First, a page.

ICD-10 Diagnosis Code E27.0

Other adrenocortical overactivity

Diagnosis Code E27.0

ICD-10: E27.0
Short Description: Other adrenocortical overactivity
Long Description: Other adrenocortical overactivity
This is the 2017 version of the ICD-10-CM diagnosis code E27.0

Code Classification
  • Endocrine, nutritional and metabolic diseases
    • Disorders of other endocrine glands (E20-E35)
      • Other disorders of adrenal gland (E27)

Information for Medical Professionals

Diagnostic Related Groups
The diagnosis code E27.0 is grouped in the following Diagnostic Related Group(s) (MS-DRG v33.0)


Convert to ICD-9 Additional informationCallout TooltipGeneral Equivalence Map
The ICD-10 and ICD-9 GEMs are used to facilitate linking between the diagnosis codes in ICD-9-CM and the new ICD-10-CM code set. The GEMs are the raw material from which providers, health information vendors and payers can derive specific applied mappings to meet their needs.

  • Acquired adrenogenital syndrome
  • Acquired benign adrenal androgenic overactivity
  • Adrenal hyperfunction
  • Adrenocortical hyperfunction
  • Adrenocorticotropic hormone hypersecretion
  • Adrenocorticotropic hormone hypersecretion not causing Cushing syndrome
  • Precocious puberty
  • Precocious puberty with adrenocortical hyperfunction
  • Premature adrenarche
  • Pseudo-Cushing's syndrome
  • Pseudo-Cushing's syndrome of depression

Index of Diseases and Injuries
References found for the code E27.0 in the Index of Diseases and Injuries:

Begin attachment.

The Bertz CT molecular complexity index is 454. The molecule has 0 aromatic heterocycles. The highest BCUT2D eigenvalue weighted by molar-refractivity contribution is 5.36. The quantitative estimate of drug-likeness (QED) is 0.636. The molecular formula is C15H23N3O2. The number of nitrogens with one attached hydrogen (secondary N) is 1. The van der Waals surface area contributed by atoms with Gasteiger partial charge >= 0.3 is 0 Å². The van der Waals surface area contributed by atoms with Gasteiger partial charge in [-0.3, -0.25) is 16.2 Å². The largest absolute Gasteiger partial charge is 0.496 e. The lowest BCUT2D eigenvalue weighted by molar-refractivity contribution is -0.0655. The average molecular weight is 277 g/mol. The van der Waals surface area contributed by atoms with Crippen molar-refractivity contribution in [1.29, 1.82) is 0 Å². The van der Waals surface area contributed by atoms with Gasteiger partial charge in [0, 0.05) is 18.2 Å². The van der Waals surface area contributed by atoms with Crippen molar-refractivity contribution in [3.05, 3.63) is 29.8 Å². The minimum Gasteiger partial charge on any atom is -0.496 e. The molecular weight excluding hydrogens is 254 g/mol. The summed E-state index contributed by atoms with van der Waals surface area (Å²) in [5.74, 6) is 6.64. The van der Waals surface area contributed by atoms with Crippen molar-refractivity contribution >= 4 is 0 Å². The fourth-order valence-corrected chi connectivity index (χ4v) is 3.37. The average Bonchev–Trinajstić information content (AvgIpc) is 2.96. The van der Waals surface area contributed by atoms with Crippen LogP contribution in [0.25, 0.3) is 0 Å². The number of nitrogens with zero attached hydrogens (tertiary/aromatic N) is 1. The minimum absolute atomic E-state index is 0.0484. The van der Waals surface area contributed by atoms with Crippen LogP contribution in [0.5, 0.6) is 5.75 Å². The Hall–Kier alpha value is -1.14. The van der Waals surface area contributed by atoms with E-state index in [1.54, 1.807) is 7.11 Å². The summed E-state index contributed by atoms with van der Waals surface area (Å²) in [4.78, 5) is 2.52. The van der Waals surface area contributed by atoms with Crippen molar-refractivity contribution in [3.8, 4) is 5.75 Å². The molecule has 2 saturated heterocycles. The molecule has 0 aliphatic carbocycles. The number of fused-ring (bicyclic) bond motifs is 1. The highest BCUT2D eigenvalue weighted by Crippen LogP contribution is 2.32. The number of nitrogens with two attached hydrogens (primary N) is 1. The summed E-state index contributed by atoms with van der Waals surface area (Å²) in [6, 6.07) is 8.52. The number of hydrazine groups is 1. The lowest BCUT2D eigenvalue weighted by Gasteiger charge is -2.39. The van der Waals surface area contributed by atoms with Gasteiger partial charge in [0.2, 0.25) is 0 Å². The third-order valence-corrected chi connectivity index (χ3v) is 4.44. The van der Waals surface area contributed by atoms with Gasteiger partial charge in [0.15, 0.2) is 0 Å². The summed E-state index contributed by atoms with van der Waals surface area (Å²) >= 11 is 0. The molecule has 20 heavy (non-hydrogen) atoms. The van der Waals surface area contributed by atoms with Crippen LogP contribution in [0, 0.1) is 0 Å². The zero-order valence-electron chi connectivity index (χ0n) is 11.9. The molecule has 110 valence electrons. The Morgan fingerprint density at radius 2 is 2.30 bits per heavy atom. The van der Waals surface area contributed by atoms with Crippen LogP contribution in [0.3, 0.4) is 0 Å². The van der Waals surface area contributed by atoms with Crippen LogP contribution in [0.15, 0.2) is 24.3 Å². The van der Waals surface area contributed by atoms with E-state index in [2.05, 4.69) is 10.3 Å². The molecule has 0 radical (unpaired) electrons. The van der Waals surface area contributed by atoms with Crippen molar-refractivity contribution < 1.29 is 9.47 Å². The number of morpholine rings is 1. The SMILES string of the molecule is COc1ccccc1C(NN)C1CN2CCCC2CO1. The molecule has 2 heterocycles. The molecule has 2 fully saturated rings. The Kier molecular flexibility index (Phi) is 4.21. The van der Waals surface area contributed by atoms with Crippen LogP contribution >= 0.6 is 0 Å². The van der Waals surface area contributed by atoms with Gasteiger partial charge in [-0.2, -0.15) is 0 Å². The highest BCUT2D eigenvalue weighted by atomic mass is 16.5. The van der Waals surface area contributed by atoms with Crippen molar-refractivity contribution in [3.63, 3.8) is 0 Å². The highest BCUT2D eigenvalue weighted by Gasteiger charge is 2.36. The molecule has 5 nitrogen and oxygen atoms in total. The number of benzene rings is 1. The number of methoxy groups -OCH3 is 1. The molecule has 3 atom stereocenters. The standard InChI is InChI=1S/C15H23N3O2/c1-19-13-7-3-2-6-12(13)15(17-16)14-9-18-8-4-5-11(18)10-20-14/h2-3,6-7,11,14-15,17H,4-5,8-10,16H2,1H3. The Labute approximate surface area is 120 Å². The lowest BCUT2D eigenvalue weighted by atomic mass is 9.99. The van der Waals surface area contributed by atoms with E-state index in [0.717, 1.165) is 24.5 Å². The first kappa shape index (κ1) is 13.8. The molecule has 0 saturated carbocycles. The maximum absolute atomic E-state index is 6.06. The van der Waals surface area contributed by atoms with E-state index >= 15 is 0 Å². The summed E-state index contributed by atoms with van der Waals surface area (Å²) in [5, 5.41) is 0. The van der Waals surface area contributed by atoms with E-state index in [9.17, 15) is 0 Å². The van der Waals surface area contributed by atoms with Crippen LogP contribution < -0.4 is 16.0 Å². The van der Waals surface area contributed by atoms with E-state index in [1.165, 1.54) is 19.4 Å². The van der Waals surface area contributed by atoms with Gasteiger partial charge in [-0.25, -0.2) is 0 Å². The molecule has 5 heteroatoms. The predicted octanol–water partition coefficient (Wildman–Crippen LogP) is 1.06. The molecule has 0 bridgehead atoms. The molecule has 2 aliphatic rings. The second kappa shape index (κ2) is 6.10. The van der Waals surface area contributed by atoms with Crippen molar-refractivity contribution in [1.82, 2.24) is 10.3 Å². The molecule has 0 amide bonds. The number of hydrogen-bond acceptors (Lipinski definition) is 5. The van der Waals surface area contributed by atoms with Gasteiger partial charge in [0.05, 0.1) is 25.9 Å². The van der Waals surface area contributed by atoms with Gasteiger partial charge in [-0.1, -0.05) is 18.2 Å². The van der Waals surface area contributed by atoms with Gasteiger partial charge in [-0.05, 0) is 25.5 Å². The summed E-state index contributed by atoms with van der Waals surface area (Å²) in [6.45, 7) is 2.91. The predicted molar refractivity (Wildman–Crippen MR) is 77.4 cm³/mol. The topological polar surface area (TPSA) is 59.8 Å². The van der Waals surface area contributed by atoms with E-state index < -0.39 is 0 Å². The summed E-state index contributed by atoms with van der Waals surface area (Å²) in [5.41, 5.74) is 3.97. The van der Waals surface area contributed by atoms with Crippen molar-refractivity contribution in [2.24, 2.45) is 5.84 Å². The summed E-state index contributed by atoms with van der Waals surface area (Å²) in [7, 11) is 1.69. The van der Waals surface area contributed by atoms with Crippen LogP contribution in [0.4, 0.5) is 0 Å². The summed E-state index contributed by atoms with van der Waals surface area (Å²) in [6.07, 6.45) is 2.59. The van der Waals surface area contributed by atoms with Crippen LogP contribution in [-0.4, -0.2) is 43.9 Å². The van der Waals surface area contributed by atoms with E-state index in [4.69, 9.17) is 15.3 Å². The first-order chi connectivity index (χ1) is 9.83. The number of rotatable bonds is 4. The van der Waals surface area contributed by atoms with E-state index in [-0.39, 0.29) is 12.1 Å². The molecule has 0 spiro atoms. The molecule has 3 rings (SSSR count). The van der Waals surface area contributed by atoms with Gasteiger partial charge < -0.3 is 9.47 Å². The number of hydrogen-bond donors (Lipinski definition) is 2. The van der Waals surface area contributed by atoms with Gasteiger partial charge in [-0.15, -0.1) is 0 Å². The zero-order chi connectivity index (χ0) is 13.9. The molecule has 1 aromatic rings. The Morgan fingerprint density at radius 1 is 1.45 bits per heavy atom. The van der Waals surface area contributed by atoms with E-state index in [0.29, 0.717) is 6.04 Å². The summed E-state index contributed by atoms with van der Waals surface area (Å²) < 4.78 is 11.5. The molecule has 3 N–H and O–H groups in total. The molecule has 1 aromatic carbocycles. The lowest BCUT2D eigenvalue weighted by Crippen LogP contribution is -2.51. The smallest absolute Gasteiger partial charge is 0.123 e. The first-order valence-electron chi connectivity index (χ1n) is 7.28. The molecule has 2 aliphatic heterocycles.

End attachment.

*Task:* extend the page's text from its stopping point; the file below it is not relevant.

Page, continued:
Information for Patients

Adrenal Gland Disorders

The adrenal glands are small glands located on top of each kidney. They produce hormones that you can't live without, including sex hormones and cortisol. Cortisol helps you respond to stress and has many other important functions.

With adrenal gland disorders, your glands make too much or not enough hormones. In Cushing's syndrome, there's too much cortisol, while with Addison's disease, there is too little. Some people are born unable to make enough cortisol.

Causes of adrenal gland disorders include

  • Genetic mutations
  • Tumors including pheochromocytomas
  • Infections
  • A problem in another gland, such as the pituitary, which helps to regulate the adrenal gland
  • Certain medicines

Treatment depends on which problem you have. Surgery or medicines can treat many adrenal gland disorders.

NIH: National Institute of Child Health and Human Development

  • 17-hydroxycorticosteroids
  • 17-OH progesterone
  • 24-hour urinary aldosterone excretion rate
  • ACTH (cosyntropin) stimulation test
  • ACTH blood test
  • Acute adrenal crisis
  • Adrenal glands
  • Adrenalectomy
  • Aldosterone blood test
  • Congenital adrenal hyperplasia
  • Hyperaldosteronism - primary and secondary

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